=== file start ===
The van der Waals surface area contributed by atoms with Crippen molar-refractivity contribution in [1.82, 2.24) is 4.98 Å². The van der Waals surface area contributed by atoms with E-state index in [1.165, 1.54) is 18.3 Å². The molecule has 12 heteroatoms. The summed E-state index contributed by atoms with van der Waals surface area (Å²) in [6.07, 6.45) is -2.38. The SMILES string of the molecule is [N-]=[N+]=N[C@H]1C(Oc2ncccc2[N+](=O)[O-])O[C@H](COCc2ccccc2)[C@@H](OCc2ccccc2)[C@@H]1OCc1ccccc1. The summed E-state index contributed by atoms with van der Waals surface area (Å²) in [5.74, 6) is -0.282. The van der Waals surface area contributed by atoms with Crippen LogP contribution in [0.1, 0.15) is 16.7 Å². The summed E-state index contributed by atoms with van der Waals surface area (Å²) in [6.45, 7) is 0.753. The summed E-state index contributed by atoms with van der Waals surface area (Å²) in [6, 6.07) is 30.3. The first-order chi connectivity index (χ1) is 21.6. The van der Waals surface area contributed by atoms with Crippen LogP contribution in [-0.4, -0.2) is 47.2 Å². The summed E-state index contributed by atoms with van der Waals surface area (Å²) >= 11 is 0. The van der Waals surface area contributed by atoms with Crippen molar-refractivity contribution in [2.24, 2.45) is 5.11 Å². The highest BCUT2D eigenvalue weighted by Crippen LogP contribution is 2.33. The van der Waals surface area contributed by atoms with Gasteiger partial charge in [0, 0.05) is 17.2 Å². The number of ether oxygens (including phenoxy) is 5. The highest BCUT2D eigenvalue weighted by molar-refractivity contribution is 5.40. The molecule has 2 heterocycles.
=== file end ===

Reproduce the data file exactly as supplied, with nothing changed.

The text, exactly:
The van der Waals surface area contributed by atoms with Crippen molar-refractivity contribution in [1.82, 2.24) is 4.98 Å². The van der Waals surface area contributed by atoms with E-state index in [1.165, 1.54) is 18.3 Å². The molecule has 12 heteroatoms. The summed E-state index contributed by atoms with van der Waals surface area (Å²) in [6.07, 6.45) is -2.38. The SMILES string of the molecule is [N-]=[N+]=N[C@H]1C(Oc2ncccc2[N+](=O)[O-])O[C@H](COCc2ccccc2)[C@@H](OCc2ccccc2)[C@@H]1OCc1ccccc1. The summed E-state index contributed by atoms with van der Waals surface area (Å²) in [5.74, 6) is -0.282. The van der Waals surface area contributed by atoms with Crippen LogP contribution in [0.1, 0.15) is 16.7 Å². The summed E-state index contributed by atoms with van der Waals surface area (Å²) in [6.45, 7) is 0.753. The summed E-state index contributed by atoms with van der Waals surface area (Å²) in [6, 6.07) is 30.3. The first-order chi connectivity index (χ1) is 21.6. The van der Waals surface area contributed by atoms with Crippen LogP contribution in [-0.4, -0.2) is 47.2 Å². The summed E-state index contributed by atoms with van der Waals surface area (Å²) >= 11 is 0. The van der Waals surface area contributed by atoms with Crippen molar-refractivity contribution in [2.24, 2.45) is 5.11 Å². The highest BCUT2D eigenvalue weighted by Crippen LogP contribution is 2.33. The van der Waals surface area contributed by atoms with Gasteiger partial charge in [0, 0.05) is 17.2 Å². The number of ether oxygens (including phenoxy) is 5. The highest BCUT2D eigenvalue weighted by molar-refractivity contribution is 5.40. The molecule has 2 heterocycles.